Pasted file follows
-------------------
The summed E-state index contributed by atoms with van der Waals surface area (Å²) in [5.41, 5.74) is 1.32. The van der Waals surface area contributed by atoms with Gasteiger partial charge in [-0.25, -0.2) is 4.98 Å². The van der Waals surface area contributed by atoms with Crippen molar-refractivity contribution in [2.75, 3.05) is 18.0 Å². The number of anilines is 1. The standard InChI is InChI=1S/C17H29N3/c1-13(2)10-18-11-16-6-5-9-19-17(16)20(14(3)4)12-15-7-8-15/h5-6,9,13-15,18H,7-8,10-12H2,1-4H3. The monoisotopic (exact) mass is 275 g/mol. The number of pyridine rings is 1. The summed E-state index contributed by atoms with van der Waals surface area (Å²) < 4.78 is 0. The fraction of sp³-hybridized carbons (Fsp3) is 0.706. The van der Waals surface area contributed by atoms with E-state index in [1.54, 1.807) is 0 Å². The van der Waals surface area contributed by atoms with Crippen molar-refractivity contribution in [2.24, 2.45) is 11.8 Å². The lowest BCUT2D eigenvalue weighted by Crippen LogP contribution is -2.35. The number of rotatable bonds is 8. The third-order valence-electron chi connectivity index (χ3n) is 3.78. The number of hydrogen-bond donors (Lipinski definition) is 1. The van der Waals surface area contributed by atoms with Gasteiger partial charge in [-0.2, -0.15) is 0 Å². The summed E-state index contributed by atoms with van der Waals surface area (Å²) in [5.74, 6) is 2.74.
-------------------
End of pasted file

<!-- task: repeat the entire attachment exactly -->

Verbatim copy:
The summed E-state index contributed by atoms with van der Waals surface area (Å²) in [5.41, 5.74) is 1.32. The van der Waals surface area contributed by atoms with Gasteiger partial charge in [-0.25, -0.2) is 4.98 Å². The van der Waals surface area contributed by atoms with Crippen molar-refractivity contribution in [2.75, 3.05) is 18.0 Å². The number of anilines is 1. The standard InChI is InChI=1S/C17H29N3/c1-13(2)10-18-11-16-6-5-9-19-17(16)20(14(3)4)12-15-7-8-15/h5-6,9,13-15,18H,7-8,10-12H2,1-4H3. The monoisotopic (exact) mass is 275 g/mol. The number of pyridine rings is 1. The summed E-state index contributed by atoms with van der Waals surface area (Å²) < 4.78 is 0. The fraction of sp³-hybridized carbons (Fsp3) is 0.706. The van der Waals surface area contributed by atoms with E-state index in [1.54, 1.807) is 0 Å². The van der Waals surface area contributed by atoms with Crippen molar-refractivity contribution in [2.24, 2.45) is 11.8 Å². The lowest BCUT2D eigenvalue weighted by Crippen LogP contribution is -2.35. The number of rotatable bonds is 8. The third-order valence-electron chi connectivity index (χ3n) is 3.78. The number of hydrogen-bond donors (Lipinski definition) is 1. The van der Waals surface area contributed by atoms with Gasteiger partial charge in [-0.2, -0.15) is 0 Å². The summed E-state index contributed by atoms with van der Waals surface area (Å²) in [5.74, 6) is 2.74.